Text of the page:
The New Jersey Offer of Judgment Rule encourages settlements by requiring parties to examine the merits of their case. It can be a very powerful tool in negotiating a settlement for an injured victim, especially where an insurance company refuses to make a reasonable offer. The rule, set forth at Rule 4:58, provides the process of invoking it.
General Overview of the Rule
Except in a matrimonial action or an action adjudicated in the Special Civil Part, any party to a civil action may, at least 20 days before the trial date, serve upon any party and file with the court, an offer to take a monetary judgment in the offeror’s favor. Rule 4:58-1. Once an offer of judgment has been made, the recipient then has until either 10 days before the trial date or 90 days after being served the offer of judgment, whichever is sooner, to respond to the offer. Id. If the offer is accepted, the Rule has served its purpose, a trial was avoided, and none of the penalties set forth in the Rule apply.
On the other hand, where the offer of judgment is rejected or ignored, Rule 4:58-2 provides the consequences. Where an offer of judgment is rejected by a defendant, and the verdict is at least 120% of the offer, then the Rule provides that the defendant must pay all reasonable litigation expenses incurred following the non-acceptance and prejudgment interest. Id.
Additionally, revisions to the Rule, effective September 1, 2022, now provide that where an offer of judgment is accepted, it will generally not be deemed a judgment against the accepting party. Instead, acceptance and payment of the offer should be followed up with a Stipulation of Dismissal with prejudice that will dispose of all claims covered by the accepted offer. Payment of an accepted offer of judgment should also be made within 30 days, otherwise the offeror may withdraw its offer or seek entry of a final judgment.
The appellate decision of Feliciano v. Faldetta, provides a cautionary tale for the recipient of an offer of judgment. 434 N.J. Super. 543 (App. Div. 2013). There, a $15,000 offer of judgment filed by the plaintiff, and rejected by the defendant, ballooned into a $109,185 judgment after the addition of attorney’s fees, costs, and interested were added to a jury verdict.
The matter of Feliciano involved an injury claim from a car accident. Id. at 546. The defendant had filed a motion for summary judgment arguing that the plaintiff did not satisfy the verbal threshold. The motion was denied and the plaintiff filed an offer to take judgment in the amount of $15,000. Ibid. The defendant rejected the offer and the case proceeded to trial, where the jury awarded the plaintiff $50,000. Ibid.
As the jury award was more than 120% the offer of judgment, plaintiff’s counsel submitted a $62,780 request for attorney’s fees. Ibid. The request was reduced by the trial court, which awarded $42,230 in attorney’s fees and $6,831 in costs. These figures when then added to the jury verdict resulted in a judgment of $109,185 against the defendant. Ibid.
An additional issue then arose, as the defendant’s insurance policy had limits of $50,000. Id. at 547. On appeal, defense counsel argued that the award was excessive and that it would constitute a hardship for the defendant due to the limited insurance coverage. Ibid. The Appellate Division, however, rejected the arguments, concluding that they were not properly before the panel as they were not raised before the court below. Ibid. Nevertheless, the court additionally noted that the defendant may have a Rova Farms claim against his carrier for its failure to settle within his policy limits. Ibid. Consequently, an insurance company is wise to strongly consider settling a case where the plaintiff’s offer of judgment is reasonable and especially where the offer is within the policy limits.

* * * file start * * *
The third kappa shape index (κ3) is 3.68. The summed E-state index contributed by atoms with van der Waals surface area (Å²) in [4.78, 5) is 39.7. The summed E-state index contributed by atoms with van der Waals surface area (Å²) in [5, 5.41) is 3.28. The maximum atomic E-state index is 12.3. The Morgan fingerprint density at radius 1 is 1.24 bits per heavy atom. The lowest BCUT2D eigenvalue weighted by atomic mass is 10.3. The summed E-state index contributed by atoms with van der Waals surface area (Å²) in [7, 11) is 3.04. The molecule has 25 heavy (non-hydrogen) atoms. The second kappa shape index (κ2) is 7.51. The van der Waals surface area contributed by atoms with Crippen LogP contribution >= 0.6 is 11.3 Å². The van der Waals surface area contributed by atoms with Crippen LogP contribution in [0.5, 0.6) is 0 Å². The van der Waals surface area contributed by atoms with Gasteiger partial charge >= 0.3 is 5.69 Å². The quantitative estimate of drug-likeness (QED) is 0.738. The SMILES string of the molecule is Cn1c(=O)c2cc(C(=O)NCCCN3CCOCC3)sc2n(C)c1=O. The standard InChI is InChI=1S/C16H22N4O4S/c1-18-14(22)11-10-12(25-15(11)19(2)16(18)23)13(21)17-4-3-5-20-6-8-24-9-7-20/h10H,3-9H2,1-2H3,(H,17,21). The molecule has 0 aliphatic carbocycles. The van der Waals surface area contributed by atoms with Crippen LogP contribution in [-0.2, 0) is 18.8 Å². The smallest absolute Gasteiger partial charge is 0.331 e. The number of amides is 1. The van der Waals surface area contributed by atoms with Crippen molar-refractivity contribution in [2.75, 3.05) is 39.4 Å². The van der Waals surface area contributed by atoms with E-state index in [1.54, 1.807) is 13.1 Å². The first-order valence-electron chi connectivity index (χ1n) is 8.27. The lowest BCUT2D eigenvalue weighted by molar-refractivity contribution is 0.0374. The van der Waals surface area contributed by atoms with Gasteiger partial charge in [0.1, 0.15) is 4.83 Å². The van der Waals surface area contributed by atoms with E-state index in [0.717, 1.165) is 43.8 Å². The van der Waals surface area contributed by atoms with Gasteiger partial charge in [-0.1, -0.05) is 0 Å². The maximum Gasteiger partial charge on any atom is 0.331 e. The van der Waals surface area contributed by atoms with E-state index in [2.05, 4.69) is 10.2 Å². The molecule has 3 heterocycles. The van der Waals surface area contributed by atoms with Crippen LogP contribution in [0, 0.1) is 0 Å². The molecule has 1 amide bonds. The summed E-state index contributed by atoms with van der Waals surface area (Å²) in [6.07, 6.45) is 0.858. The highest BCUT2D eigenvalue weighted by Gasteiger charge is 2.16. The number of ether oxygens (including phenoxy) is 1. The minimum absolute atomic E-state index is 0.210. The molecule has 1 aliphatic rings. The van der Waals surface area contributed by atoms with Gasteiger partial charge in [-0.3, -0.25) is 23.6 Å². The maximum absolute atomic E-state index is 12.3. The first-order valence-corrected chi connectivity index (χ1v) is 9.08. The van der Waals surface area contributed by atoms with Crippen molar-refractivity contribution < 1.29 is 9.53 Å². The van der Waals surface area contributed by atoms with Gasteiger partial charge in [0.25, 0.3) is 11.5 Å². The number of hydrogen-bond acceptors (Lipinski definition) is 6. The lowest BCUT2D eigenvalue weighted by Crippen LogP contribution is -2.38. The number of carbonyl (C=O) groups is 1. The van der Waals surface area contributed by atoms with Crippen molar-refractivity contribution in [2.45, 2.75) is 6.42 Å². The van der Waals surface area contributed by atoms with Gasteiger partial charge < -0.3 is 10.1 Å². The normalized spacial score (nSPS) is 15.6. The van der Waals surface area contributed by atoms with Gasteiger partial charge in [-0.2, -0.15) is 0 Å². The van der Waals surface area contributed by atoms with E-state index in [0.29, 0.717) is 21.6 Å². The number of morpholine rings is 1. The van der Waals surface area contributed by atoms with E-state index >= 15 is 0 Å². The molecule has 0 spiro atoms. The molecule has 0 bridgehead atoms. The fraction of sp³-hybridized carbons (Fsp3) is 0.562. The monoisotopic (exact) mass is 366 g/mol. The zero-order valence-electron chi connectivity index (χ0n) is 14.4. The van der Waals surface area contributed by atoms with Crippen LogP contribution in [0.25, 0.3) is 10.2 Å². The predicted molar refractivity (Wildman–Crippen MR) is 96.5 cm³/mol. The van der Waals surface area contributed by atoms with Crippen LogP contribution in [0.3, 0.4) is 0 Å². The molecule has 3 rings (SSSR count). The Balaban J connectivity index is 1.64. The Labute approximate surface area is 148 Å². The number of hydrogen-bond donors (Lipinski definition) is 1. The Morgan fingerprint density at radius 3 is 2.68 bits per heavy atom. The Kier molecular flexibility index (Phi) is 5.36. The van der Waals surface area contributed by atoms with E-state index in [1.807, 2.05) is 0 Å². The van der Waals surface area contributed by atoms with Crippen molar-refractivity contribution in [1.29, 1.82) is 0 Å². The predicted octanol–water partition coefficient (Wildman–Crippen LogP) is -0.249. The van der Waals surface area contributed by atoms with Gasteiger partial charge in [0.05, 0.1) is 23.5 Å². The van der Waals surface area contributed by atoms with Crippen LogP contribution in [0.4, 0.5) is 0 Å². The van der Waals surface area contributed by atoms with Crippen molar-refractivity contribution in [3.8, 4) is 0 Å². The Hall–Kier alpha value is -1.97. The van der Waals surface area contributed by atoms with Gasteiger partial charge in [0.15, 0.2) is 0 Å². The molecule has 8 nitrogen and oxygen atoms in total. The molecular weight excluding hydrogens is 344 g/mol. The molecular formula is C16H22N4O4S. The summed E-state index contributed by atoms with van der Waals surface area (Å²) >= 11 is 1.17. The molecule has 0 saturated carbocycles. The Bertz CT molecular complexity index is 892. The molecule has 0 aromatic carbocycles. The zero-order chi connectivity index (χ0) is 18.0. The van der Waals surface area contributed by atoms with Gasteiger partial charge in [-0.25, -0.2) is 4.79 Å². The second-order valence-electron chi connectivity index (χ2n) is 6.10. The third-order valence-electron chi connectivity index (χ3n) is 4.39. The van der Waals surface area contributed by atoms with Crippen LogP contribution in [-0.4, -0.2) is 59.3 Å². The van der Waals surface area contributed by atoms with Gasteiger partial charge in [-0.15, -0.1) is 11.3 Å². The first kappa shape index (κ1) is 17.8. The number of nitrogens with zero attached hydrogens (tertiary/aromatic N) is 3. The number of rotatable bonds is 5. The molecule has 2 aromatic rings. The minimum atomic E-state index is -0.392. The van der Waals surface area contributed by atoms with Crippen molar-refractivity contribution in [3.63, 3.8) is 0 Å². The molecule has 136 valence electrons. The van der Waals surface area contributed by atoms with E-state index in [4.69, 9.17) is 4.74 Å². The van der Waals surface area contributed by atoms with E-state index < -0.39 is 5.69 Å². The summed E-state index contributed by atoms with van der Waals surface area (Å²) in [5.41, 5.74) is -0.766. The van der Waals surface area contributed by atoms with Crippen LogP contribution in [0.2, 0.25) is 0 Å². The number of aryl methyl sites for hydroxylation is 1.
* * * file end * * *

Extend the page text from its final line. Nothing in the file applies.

Using the Offer of Judgment Rule in Underinsured/Uninsured Motorist Cases
Effective September 1, 2016, the Offer of Judgment Rule was revised to clear up an ambiguity regarding uninsured or underinsured motorist cases. See Rule 4:58-2(b). The rule changes provide in uninsured or underinsured motorist case, the judgment should be molded only to adjust it for any comparative negligence of the plaintiff. The ambiguity was fully fleshed out in the Appellate Division decision of Seamon v. State Farm Insurance Co., 2017 WL 6398907 (App. Div. 2017).
In Seamon, the plaintiff settled his claim with the tortfeasor for his policy limits of $15,000. The plaintiff then pursued an underinsured motorist claim against her insurance carrier, State Farm. Id. at *1. State Farm refused to settle and the plaintiff therefore filed suit. Ibid. During the litigation, both parties filed an Offer of Judgment. State Farm offered $30,000 and the plaintiff offered to settle for $85,000. Ibid. Neither of the offers were accepted, and the matter proceeded to trial where the jury returned a verdict of $375,000. Ibid. After subtracting the $15,000 the plaintiff received from the tortfeasor, the trial court entered judgment for the plaintiff in the amount of $360,000 plus interest. Ibid.
State Farm then, consistent with Taddei v. State Farm Indemnity Company, 401 N.J. Super. 449 (App. Div. 2008), filed a motion to mold the verdict to its $100,000 policy limits, and the plaintiff filed a motion to amend the complaint to add a bad faith claim. Ibid. The trial court denied the plaintiff’s motion and instead directed that the plaintiff may file a new complaint asserting bad faith. The court likewise denied State Farm’s motion concluding that the court had the discretion not to mold the verdict to State Farm’s policy limits, thus leaving the $360,000 judgment intact. Id. at *2. As the $360,000 judgment was in excess of 120% of the $85,000 offer of judgment (the requested molding by State Farm of $100,00 clearly would not invoke the sanctions), the trial court awarded fees based on the non-molded verdict. Ibid. State Farm appealed.